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De Blasio takes 'preemptive strike' against COVID-19 Omicron with first-in-the-nation vaccine mandate on private businesses
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De Blasio takes 'preemptive strike' against COVID-19 Omicron with first-in-the-nation vaccine mandate on private businesses

New York City will impose a first-in-the-nation vaccine mandate on private companies, in what Mayor Bill de Blasio called a "preemptive strike" against the Omicron variant and a possible winter surge of COVID-19.

The mayor went on MSNBC's "Morning Joe" Monday morning to announce the mandate, which he said will take effect in three weeks, on Dec. 27.

“We in New York City have decided to use a preemptive strike to really do something bold to stop the further growth of COVID and the dangers it’s causing to all of us,” de Blasio said. “All private-sector employers in New York City will be covered by this vaccine mandate as of Dec. 27.”

New York City already requires vaccinations for hospital and nursing home workers, as well as city employees including teachers, police officers, and firefighters. Last week, the mayor's office also announced these mandates would be extended to private and religious schools.

This new mandate covering private businesses comes at the same time federal courts have temporarily blocked President Joe Biden's federal vaccine mandate on companies with more than 100 employees from taking effect.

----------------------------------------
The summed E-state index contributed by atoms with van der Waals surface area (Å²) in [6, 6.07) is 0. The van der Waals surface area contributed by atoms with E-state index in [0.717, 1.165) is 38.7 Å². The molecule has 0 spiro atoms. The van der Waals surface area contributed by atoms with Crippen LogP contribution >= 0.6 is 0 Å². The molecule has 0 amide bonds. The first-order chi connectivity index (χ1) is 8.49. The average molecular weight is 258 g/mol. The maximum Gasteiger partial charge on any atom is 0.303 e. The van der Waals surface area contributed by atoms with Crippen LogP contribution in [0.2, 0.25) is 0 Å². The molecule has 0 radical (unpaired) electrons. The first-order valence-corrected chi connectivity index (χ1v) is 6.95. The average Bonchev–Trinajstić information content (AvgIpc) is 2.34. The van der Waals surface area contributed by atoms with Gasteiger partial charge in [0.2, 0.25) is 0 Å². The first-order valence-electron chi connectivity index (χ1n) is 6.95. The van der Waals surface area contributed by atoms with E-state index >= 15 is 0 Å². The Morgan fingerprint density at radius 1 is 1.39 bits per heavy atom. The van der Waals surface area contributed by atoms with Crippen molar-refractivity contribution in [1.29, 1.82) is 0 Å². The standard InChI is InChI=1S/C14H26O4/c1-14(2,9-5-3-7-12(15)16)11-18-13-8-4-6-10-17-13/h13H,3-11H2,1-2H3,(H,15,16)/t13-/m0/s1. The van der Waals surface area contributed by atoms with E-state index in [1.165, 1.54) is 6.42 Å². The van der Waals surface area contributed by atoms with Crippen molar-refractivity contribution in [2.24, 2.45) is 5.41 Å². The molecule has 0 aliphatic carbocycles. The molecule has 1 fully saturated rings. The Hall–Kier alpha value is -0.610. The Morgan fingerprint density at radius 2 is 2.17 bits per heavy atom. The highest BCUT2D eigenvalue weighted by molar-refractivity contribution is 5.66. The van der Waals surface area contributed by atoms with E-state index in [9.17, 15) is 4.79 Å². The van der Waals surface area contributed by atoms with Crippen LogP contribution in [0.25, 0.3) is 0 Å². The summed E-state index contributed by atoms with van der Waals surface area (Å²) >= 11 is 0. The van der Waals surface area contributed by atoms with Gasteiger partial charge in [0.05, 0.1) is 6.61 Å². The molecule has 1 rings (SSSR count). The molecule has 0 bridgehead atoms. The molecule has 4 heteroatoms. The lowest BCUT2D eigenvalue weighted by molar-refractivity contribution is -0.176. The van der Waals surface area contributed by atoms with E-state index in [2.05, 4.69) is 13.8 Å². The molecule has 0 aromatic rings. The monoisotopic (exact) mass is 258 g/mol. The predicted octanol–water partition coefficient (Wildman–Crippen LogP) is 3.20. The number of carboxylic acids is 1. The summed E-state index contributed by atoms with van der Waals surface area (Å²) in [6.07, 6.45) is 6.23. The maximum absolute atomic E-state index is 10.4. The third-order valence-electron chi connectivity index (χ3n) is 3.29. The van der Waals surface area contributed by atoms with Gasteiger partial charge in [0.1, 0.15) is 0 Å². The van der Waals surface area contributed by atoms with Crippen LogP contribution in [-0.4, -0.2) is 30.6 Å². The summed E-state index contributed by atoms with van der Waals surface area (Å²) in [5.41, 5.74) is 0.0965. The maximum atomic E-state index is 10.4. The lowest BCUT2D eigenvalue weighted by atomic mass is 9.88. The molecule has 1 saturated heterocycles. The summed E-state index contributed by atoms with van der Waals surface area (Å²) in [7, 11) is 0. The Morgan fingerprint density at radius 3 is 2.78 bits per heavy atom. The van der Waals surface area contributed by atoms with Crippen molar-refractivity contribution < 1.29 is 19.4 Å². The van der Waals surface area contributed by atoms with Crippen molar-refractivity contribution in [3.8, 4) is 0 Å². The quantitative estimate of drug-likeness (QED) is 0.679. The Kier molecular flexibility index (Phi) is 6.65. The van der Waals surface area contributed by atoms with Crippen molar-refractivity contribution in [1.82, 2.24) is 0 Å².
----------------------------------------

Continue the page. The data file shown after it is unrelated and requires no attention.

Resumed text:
At a press conference Monday morning, New York City Health Commissioner Dr. Dave Chokshi said that the city will issue the new vaccination rules on Dec. 15, but he did not give details on how they will be enforced.

“Vaccines work, and vaccine mandates work, particularly when joined with efforts to build vaccine confidence, provide incentives, and improve access, as we have in New York City,” Chokshi said. “We’ve seen this with our health care workers, school staff and public employees. Now it’s time for the private sector to step up and follow suit.”

New York City Councilman Mark D. Levine, the chairman of the council's health committee, said the mandate will include a weekly testing option, according to WLNY-TV.

The councilman added on social media that vaccination passport requirements at indoor public establishments like restaurants and theaters will be extended to include children ages 5 to 11 on Dec. 14 and will require a second vaccine shot as of Dec. 27.

Also, beginning on Dec. 14, children ages 5 to 11 will need to have at least one vaccine dose to participate in "high risk" extracurricular activities, including football and volleyball.

But all of these COVID-19 policies are subject to review once Mayor-elect Eric Adams takes over on Jan. 1. In a statement to WLNY-TV, the mayor-elect said he will "evaluate" the new mandate once he takes office.

“The Mayor-elect will evaluate this mandate and other COVID strategies when he is in office and make determinations based on science, efficacy and the advice of health professionals,” a spokesperson said.

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